“Make the diagnosis!” – as my medical journals would challenge the reader on page 39 or so. Shouldn't be too hard, for most doctors. First noticed last Friday on the flank of a 75 year old man, about three inches below the left axilla, the patient discovered the lesion by inadvertently touching it when toweling off after a shower, indicating that it was raised enough to be palpable. The pigmentation was variegated within the lesion with a deeply pigmented, almost blue section, and the border was irregular. On very close inspection, there was possibly a small halo of depigmentation, perhaps slightly bluish.
Meanwhile, although the cold and wet weather has come this year in the real weather, in our septuagenarian lives, it seems like Indian summer. “Indian Summer.” Why it's “Indian,” no one seems to know, not even the internet. But everyone agrees on how sweet it is. As a teenager growing up in Philadelphia, I thought that autumn was the best season, sunny and not too hot and not with the Atlantic seaboard humidity of spring and summer. I lived a 15 or 20 minute walk away from my high school, and I remember thinking as I walked across the empty, treed lot at the corner of Montgomery Avenue and North Wynnewood Avenue, that fall would be my favorite season if it weren't for the fact that winter impended, when the cold and winds make you pull your jacket closer around your neck as you walked along the long curve of Montgomery Avenue in the early dark on the way home. That's where the fall weather is headed, but “Not yet!” proclaims Indian Summer. “You got more, man!” And you enjoy it, you take off your jacket, you eat outside, you throw a ball around and take a walk and say how warm and clear it is, and tell each other how lucky you are. You know it will recede, and you hope it stays longer, just a little longer before you have to cover up. That was the way it was in Lower Merion in the 1950's, and that's the way it is for us today in our 70's. Indian Summer is to be relished.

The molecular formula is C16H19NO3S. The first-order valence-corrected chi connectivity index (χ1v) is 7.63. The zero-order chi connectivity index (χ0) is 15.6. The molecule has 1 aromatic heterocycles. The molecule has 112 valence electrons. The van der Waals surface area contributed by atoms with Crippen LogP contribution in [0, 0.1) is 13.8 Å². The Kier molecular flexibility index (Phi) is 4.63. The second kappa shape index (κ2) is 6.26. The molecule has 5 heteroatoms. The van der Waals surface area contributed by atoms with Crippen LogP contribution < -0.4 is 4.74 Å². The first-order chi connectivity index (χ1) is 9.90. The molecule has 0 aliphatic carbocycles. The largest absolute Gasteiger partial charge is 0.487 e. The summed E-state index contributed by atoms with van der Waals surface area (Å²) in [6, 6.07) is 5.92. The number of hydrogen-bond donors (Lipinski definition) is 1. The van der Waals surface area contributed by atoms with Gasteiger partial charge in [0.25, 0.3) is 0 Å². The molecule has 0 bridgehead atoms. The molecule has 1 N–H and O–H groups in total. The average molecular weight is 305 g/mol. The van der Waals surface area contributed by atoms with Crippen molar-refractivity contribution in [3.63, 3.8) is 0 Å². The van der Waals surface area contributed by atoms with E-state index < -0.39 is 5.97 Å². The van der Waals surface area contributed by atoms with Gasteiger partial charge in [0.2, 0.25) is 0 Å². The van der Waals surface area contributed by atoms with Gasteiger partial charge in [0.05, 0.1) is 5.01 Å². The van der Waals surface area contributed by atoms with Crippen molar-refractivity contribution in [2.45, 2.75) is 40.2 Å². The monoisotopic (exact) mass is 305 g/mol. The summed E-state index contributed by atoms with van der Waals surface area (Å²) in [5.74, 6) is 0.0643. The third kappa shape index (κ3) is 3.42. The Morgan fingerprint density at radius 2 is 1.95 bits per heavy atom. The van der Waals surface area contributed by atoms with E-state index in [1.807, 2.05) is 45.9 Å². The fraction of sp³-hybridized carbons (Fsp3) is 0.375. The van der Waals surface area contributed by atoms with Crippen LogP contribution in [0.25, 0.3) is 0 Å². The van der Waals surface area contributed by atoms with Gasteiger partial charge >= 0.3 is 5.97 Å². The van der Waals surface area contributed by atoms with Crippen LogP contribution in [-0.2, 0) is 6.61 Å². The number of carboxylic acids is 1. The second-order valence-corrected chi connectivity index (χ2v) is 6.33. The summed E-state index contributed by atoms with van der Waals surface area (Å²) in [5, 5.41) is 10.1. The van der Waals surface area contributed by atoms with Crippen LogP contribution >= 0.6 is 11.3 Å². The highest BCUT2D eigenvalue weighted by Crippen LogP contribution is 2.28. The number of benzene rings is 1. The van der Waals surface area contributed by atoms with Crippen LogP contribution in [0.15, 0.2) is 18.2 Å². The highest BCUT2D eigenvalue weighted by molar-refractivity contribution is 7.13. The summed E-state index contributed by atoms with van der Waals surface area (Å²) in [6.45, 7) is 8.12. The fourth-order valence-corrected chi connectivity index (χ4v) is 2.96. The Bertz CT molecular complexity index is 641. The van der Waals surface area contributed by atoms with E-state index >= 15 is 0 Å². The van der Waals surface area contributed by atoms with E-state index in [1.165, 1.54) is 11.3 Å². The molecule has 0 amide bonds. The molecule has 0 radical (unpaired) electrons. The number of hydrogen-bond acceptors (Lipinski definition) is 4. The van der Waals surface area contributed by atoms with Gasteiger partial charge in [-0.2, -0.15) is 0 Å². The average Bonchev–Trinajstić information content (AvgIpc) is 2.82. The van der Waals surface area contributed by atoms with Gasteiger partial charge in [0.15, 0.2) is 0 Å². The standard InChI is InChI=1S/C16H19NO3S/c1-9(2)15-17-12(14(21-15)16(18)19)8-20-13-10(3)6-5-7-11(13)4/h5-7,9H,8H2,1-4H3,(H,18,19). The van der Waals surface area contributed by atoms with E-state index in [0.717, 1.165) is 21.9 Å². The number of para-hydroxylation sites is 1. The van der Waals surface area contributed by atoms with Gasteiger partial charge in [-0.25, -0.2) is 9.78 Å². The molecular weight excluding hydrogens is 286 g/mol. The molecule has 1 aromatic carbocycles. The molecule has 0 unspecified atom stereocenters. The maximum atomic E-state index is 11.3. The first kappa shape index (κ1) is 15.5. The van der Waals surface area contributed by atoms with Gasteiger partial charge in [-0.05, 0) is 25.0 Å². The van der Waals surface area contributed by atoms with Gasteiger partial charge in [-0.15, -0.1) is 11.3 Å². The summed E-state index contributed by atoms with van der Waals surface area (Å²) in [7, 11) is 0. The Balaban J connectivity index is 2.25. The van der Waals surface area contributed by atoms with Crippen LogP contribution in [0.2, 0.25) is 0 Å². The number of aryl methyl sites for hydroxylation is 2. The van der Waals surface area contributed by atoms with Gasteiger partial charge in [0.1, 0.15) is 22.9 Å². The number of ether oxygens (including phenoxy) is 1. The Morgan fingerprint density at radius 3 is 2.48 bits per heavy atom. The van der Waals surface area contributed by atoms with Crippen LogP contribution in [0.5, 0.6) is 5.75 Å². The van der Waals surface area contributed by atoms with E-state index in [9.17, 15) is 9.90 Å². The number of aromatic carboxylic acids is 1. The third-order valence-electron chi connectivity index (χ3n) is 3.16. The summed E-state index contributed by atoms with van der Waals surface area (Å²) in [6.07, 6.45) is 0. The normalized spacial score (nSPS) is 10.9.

Here in Berkeley it's now January and the weather is cold and rainy, but thankfully not windy, but we are covered up. We know we need the rain, so it's good and welcome and we don't feel oppressed, at least not yet. We've had our health challenges (see http://buddshenkin.blogspot.com/2011/08/welcome-to-neurosurgeryland.html, of course), but when I'm asked how I am, I answer: “Vertical!” Verticality is as sweet as Indian Summer, and you never know when your own personal clouds and wind will come.
Nowadays we know a lot more about our health than we used to know, just as the weather-people on TV and even our smartphones have satellites to consult. It wasn't Mark Twain, but Charles Dudley Warner who said that “Everybody talks about the weather but nobody does anything about it.” That's probably still true of weather. A storm appears up in the Arctic and we follow its course down the coast, and maybe it will weaken and maybe it will continue on down, but we can't do much about it except prepare for the effects. That's where the weather and health differ; in health, we detect and then we act. Maybe there's something we can do about it, sometimes not, but more and more, there's something. Still, sometimes things just come out of the blue and there you are, you're never completely sure what will come and when.